What Is a Mix Tape?

“When I first saw you, I saw love.”

“All you need is love.”

“Love is a battlefield.”

“I’m not going to write you a love song.”

“I’m all out of love.”

From famed music critic and contributing editor at Rolling Stone Magazine, Rob Sheffield’s book Love is a Mix Tape: Life and Loss, One Song at a Time will grab the heart and ears of any music lover no matter how young or old they might be. Although I-pods have come to replace mix CDs and mix CDs have long replaced mix tapes there is nothing like a good mixture of songs to connect a person to someone else’s life or emotion at the time. Mix tapes have been linked to break-ups, the infamous road trips, and of course as a way to communicate to someone when you have no words.

Rob does just that while explaining his early years as an awkward geek growing up and the music he listened to. It was the path of music that would lead him to his future wife Renee. It was their love of music that kept them together and even after the tragic loss of Renee it was music that continued to keep Rob going. With each chapter beginning with the songs from fifteen of his own mix tapes we follow the soundtrack of his life…and even a couple from our own.

If you have ever wanted a radio station to play the soundtrack to your life check out the Pandora Radio website where you can create your own personal radio stations. Using the Music Genome Project, Pandora will find selections that are musically similar to add to your stations for free. Also, if you have a friend who signs up to use Pandora you can share your stations with one another; just like your own online mix tape.

This entry was posted in BOOKS, CULTURE, History and Biography, MUSIC, Nonfiction and tagged , , , . Bookmark the permalink.

5 Responses to What Is a Mix Tape?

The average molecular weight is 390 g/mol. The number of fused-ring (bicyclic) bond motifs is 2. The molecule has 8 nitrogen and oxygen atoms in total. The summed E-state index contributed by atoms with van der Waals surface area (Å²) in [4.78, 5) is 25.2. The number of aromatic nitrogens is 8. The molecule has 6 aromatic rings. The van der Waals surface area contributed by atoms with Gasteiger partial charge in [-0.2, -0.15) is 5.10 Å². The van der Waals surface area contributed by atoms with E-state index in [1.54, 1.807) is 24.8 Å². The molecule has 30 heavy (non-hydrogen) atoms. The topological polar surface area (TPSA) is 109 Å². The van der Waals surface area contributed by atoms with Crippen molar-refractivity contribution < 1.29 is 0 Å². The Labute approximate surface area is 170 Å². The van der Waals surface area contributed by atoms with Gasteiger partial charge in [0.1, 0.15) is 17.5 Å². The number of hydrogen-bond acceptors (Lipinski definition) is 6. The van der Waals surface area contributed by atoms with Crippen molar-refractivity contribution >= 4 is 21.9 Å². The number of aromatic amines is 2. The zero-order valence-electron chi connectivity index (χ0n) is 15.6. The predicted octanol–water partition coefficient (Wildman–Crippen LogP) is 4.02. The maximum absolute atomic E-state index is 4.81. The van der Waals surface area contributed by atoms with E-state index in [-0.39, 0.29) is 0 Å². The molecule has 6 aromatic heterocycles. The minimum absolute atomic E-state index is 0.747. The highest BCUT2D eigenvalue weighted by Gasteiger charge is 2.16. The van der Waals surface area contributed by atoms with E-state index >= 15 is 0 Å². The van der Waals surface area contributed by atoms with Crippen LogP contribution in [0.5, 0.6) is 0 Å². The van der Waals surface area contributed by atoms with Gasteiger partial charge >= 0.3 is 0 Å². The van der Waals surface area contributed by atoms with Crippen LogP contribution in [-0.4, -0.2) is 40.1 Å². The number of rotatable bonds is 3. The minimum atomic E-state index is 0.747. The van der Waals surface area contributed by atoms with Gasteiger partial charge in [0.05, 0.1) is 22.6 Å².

1. Anne says:

    A think Pandora must be the site a friend mentioned to me a while back — I’d been trying to remember what it was. Thank you! How interesting.

  2. Abby says:

    Pandora is a great service — unfortunately it may not be around for much longer because of a steep increase in per-song royalty fees. See this recent article in the Seattle Times for more details:


    If you are an avid mixtaper like me, you may be interested in joining a mixtape trading club, like the International Mixtape Project. For a small fee, you sign up to receive a monthly assignment to make and send a mix to a stranger somewhere else in the world. In return, you will also receive in your mailbox a homemade mixtape every month. It’s a great way to discover new music & connect with other mixtape maniacs around the world. Check out their site for more details


  3. ahniwa says:

    Pandora is great, but there are some great “mixtape” sites out there too, where people create and share online “mix tapes”.

    8tracks.com is one I just found and so far is right on the money.

    muxtape.com was the other, but seems to be offline at the moment sorting out a problem with the RIAA.

    Other music sites like thesixtyone and imeem allow user playlist creation and sharing, which is sort of the same idea. It’s neat to live in a time when it’s so easy to share the music that moves you.

  4. Kris says:

    Thanks for the book suggestion, my partner who tragically died two years ago had so much music that I still have shelves of it even after selling albums and cds. I just tossed two boxes of his mix tapes, although I kept a box. I haven’t been able to listen to music at all until recently, so all of that music is hidden away.
    I am really interested how this fellow survived the loss of his love and was still able to listen to music, so thanks for the suggestion, Kara!

  5. seadevi says:

    Another great book for those who love mixtapes is Nick Hornby’s High Fidelity

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